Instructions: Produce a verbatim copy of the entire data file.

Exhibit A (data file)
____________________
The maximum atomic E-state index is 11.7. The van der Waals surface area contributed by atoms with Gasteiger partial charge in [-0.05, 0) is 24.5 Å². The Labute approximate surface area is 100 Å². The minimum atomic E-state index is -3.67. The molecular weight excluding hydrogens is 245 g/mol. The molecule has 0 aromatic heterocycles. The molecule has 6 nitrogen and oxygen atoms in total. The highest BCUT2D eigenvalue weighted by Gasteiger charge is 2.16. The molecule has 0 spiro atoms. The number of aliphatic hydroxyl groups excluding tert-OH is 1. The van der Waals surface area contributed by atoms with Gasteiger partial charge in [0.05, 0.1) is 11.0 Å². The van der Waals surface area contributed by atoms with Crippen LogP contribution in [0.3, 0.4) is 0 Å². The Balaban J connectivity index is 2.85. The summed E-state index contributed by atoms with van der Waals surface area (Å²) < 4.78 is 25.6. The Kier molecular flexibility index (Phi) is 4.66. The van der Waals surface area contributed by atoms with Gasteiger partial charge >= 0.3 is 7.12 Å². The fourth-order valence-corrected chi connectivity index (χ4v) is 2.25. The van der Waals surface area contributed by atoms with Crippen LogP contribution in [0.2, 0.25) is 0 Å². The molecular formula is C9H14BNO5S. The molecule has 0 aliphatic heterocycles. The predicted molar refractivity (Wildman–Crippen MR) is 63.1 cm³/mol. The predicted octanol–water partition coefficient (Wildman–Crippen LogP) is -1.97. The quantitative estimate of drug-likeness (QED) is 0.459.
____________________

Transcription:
The maximum atomic E-state index is 11.7. The van der Waals surface area contributed by atoms with Gasteiger partial charge in [-0.05, 0) is 24.5 Å². The Labute approximate surface area is 100 Å². The minimum atomic E-state index is -3.67. The molecular weight excluding hydrogens is 245 g/mol. The molecule has 0 aromatic heterocycles. The molecule has 6 nitrogen and oxygen atoms in total. The highest BCUT2D eigenvalue weighted by Gasteiger charge is 2.16. The molecule has 0 spiro atoms. The number of aliphatic hydroxyl groups excluding tert-OH is 1. The van der Waals surface area contributed by atoms with Gasteiger partial charge in [0.05, 0.1) is 11.0 Å². The van der Waals surface area contributed by atoms with Crippen LogP contribution in [0.3, 0.4) is 0 Å². The Balaban J connectivity index is 2.85. The summed E-state index contributed by atoms with van der Waals surface area (Å²) < 4.78 is 25.6. The Kier molecular flexibility index (Phi) is 4.66. The van der Waals surface area contributed by atoms with Gasteiger partial charge >= 0.3 is 7.12 Å². The fourth-order valence-corrected chi connectivity index (χ4v) is 2.25. The van der Waals surface area contributed by atoms with Crippen LogP contribution in [0.2, 0.25) is 0 Å². The molecular formula is C9H14BNO5S. The molecule has 0 aliphatic heterocycles. The predicted molar refractivity (Wildman–Crippen MR) is 63.1 cm³/mol. The predicted octanol–water partition coefficient (Wildman–Crippen LogP) is -1.97. The quantitative estimate of drug-likeness (QED) is 0.459.